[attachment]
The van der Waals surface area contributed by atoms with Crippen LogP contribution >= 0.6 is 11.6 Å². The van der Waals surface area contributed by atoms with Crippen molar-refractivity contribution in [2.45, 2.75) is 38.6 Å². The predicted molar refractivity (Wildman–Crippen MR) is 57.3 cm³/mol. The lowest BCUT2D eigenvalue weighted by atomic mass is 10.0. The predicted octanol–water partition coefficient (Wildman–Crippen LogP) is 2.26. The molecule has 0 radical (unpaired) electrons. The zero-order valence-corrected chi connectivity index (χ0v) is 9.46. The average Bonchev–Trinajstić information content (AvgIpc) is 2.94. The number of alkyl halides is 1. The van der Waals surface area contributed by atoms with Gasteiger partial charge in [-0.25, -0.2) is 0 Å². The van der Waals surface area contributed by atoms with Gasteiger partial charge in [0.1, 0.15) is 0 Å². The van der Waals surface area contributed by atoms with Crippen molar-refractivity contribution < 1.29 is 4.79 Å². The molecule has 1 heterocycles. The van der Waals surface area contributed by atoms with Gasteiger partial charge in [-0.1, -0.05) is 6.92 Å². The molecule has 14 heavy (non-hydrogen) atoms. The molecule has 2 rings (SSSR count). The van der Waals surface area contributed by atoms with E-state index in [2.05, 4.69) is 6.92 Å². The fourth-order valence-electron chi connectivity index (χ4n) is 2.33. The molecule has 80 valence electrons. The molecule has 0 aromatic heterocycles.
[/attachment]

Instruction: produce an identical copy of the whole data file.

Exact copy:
The van der Waals surface area contributed by atoms with Crippen LogP contribution >= 0.6 is 11.6 Å². The van der Waals surface area contributed by atoms with Crippen molar-refractivity contribution in [2.45, 2.75) is 38.6 Å². The predicted molar refractivity (Wildman–Crippen MR) is 57.3 cm³/mol. The lowest BCUT2D eigenvalue weighted by atomic mass is 10.0. The predicted octanol–water partition coefficient (Wildman–Crippen LogP) is 2.26. The molecule has 0 radical (unpaired) electrons. The zero-order valence-corrected chi connectivity index (χ0v) is 9.46. The average Bonchev–Trinajstić information content (AvgIpc) is 2.94. The number of alkyl halides is 1. The van der Waals surface area contributed by atoms with Gasteiger partial charge in [-0.25, -0.2) is 0 Å². The van der Waals surface area contributed by atoms with Gasteiger partial charge in [0.1, 0.15) is 0 Å². The van der Waals surface area contributed by atoms with Crippen molar-refractivity contribution < 1.29 is 4.79 Å². The molecule has 1 heterocycles. The van der Waals surface area contributed by atoms with Gasteiger partial charge in [-0.1, -0.05) is 6.92 Å². The molecule has 14 heavy (non-hydrogen) atoms. The molecule has 2 rings (SSSR count). The van der Waals surface area contributed by atoms with E-state index in [2.05, 4.69) is 6.92 Å². The fourth-order valence-electron chi connectivity index (χ4n) is 2.33. The molecule has 80 valence electrons. The molecule has 0 aromatic heterocycles.